Transport Ministry names obstacles to infrastructure development in Russia

28 February 2017

Large-scale projects are risky and take too long to break even

Lack of funds and quality projects, as well as an obsession with large-scale developments, are hindering infrastructure development in Russia, according to participants in the Financing Infrastructure Projects conference that took place as part of the Russian Investment Forum in Sochi.

“We need new projects but, to carry them out, we need a different sort of funding, from both the government and banks”, Russia’s Transport Minister Maxim Sokolov said. He added that there was no good “budget leverage” these days, while existing sources of funding, such as investment funds, were no longer used because of budget cuts. According to him, only construction of terminals and ports can make do without public funds: “We have been able to raise finance for quality projects – Pulkovo and Nizhny Novgorod airport, the port of Taman, etc.”

The scarcity of “long money” and structured projects “results in a very slow infrastructure development”, said Sergei Kelbakh, Chairman of the Board of Russian Highways. He added that large-scale projects enjoy disproportionate attention, while in fact it is small projects, which are easier to calculate and find investors for, that create the bulk of the infrastructure.

President of the Association of Non-State Pension Funds Sergei Belyakov agreed. According to him, that is why “we remain a country with an underdeveloped infrastructure”. In his opinion, the system is skewed towards mega-projects: “Pension funds are interested in smaller projects. Ones that can change the appearance of territories are so large that pension fund money is not sufficient. Large-scale projects carry risks because they also take a while to break even.” At the same time, in public-private partnership projects, the government is trying so hard to protect the public interest that private investors find it unfeasible to participate.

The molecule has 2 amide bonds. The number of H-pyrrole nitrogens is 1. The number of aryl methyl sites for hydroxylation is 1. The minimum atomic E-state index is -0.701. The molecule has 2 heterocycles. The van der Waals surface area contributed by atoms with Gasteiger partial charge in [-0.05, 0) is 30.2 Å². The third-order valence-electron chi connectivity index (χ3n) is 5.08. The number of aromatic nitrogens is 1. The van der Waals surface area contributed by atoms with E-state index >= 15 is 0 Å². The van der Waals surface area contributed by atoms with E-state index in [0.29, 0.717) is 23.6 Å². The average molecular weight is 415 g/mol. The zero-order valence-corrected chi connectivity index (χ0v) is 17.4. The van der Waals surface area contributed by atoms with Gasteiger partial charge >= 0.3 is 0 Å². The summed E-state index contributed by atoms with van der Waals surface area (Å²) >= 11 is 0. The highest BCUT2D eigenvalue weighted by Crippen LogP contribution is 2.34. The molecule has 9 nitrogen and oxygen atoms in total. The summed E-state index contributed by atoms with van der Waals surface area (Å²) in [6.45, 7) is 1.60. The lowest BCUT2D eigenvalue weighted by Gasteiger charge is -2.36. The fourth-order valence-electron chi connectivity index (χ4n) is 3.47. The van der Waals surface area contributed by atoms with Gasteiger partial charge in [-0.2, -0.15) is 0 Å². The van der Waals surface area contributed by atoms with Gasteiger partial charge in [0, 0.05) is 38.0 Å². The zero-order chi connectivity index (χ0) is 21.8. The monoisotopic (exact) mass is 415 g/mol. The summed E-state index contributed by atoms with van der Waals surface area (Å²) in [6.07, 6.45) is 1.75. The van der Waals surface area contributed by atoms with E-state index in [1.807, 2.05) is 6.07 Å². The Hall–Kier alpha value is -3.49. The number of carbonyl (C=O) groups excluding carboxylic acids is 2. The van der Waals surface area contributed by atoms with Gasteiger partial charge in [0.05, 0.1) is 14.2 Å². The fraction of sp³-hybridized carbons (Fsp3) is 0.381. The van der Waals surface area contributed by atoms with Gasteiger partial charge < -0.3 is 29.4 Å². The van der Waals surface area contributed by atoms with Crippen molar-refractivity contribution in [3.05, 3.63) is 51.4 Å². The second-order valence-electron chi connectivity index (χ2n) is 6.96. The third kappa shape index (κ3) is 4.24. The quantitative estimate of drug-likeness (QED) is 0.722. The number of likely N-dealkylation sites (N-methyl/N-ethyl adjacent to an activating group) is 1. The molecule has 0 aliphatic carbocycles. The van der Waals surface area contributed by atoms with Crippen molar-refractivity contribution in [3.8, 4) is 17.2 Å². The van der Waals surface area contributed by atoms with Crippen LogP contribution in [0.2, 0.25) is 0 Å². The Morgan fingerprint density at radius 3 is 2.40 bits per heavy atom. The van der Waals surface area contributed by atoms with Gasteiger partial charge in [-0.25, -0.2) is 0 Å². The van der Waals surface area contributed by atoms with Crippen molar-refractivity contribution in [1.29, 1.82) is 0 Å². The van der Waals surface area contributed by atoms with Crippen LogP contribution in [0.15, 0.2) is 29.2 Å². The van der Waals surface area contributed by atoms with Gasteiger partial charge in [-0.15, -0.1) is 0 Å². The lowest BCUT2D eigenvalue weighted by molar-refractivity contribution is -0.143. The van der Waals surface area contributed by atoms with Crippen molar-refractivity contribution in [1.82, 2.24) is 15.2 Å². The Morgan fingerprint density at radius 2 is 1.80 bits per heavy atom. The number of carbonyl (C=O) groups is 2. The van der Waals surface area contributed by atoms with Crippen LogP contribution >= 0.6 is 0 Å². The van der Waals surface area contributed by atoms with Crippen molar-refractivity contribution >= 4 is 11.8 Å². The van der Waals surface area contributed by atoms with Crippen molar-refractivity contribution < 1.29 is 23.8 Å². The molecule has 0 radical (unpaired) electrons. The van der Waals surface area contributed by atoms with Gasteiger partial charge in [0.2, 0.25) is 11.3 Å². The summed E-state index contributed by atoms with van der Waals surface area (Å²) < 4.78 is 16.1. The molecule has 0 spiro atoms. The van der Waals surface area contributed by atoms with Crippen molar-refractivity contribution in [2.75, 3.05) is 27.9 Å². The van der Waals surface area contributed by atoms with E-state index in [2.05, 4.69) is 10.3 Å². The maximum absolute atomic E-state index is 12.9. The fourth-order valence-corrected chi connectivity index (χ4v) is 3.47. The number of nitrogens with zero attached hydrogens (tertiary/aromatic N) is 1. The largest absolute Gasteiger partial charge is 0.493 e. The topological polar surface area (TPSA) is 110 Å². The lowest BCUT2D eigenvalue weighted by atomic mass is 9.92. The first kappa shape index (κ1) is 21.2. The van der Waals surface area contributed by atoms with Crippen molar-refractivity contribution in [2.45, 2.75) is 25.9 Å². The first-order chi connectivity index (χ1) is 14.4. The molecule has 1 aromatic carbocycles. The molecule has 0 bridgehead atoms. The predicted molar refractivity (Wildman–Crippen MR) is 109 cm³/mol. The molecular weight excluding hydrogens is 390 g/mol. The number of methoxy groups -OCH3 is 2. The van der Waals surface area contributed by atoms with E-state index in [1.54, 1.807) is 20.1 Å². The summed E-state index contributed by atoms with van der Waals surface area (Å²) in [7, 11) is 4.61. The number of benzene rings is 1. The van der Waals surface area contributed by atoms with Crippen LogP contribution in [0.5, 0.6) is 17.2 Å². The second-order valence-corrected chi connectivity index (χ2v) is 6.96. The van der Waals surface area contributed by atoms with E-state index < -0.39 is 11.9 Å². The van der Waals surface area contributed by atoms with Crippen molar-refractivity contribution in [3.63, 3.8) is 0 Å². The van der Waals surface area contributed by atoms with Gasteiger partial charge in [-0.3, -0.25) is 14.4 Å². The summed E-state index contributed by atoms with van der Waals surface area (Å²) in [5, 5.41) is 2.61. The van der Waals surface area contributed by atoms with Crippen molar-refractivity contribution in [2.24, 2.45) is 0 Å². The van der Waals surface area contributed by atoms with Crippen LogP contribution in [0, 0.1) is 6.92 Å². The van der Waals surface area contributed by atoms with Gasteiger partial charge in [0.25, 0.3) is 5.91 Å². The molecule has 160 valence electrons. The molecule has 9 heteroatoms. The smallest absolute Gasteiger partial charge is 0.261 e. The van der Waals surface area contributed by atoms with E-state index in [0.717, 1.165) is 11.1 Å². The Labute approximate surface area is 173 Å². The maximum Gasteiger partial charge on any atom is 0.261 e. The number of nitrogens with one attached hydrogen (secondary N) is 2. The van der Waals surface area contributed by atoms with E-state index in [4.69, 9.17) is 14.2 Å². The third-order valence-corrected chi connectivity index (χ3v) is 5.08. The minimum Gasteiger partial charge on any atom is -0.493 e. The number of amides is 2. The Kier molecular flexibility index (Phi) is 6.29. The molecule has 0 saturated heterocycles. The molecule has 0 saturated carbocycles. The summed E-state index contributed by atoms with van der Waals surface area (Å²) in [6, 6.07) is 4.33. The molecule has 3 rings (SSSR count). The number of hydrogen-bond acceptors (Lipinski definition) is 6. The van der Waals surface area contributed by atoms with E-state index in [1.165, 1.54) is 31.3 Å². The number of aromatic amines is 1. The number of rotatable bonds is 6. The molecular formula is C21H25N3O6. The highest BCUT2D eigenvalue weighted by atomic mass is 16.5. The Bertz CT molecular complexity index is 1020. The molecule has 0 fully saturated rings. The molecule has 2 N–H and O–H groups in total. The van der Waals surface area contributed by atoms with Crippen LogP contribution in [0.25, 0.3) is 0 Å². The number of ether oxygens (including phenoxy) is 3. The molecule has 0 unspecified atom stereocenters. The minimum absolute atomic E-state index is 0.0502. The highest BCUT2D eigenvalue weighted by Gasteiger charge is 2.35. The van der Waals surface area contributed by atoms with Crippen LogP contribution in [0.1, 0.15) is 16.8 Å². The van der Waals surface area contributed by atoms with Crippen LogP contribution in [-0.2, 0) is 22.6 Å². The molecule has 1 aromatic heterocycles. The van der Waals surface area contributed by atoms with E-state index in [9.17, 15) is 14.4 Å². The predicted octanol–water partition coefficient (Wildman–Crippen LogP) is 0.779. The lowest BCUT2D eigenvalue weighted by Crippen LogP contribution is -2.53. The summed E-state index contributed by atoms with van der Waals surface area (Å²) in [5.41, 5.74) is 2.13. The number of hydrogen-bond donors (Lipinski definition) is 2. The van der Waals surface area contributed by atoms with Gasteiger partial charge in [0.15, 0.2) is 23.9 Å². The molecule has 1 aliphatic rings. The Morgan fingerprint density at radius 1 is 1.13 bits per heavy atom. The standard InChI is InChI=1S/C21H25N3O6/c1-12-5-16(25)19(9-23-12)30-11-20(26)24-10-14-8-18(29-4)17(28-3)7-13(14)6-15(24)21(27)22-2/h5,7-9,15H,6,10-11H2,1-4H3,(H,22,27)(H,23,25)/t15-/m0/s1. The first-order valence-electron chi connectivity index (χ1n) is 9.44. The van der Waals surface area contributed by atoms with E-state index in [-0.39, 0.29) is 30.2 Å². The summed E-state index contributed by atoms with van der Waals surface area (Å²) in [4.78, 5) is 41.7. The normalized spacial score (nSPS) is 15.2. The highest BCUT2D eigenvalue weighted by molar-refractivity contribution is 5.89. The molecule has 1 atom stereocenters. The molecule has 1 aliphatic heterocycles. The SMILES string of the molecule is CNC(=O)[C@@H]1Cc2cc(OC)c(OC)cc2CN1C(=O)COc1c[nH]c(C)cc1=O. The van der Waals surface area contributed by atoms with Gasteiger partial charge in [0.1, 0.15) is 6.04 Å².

Transport projects account for four-fifths of all infrastructure spending in Russia, VTB Bank President Andrey Kostin said. The government funded half of the USD 10.5 billion recently spent on such construction, with VTB’s own investments reaching 20%. He added that banks face two major problems: infrastructure projects cannot be collateralized or depreciated. As a result, banks shoulder all the risks of contractor default: if a project is not completed, the bank will be forced to honour the guarantee. In addition, parties to a contract often fail to settle invoices for completed work. For instance, during the construction of a tunnel in Sochi, the general contractor disagreed with the contractor about the value of the work performed. In this situation, the bank has to honour the guarantee and then sue the contractor for reimbursement, Andrey Kostin said. That is why, according to him, bankers “were happy to abandon the banking guarantee as a source of revenue, even though it could yield up to 5%. That wasn’t enough to justify the risks and costs we were incurring.”

Source: Vedomosti

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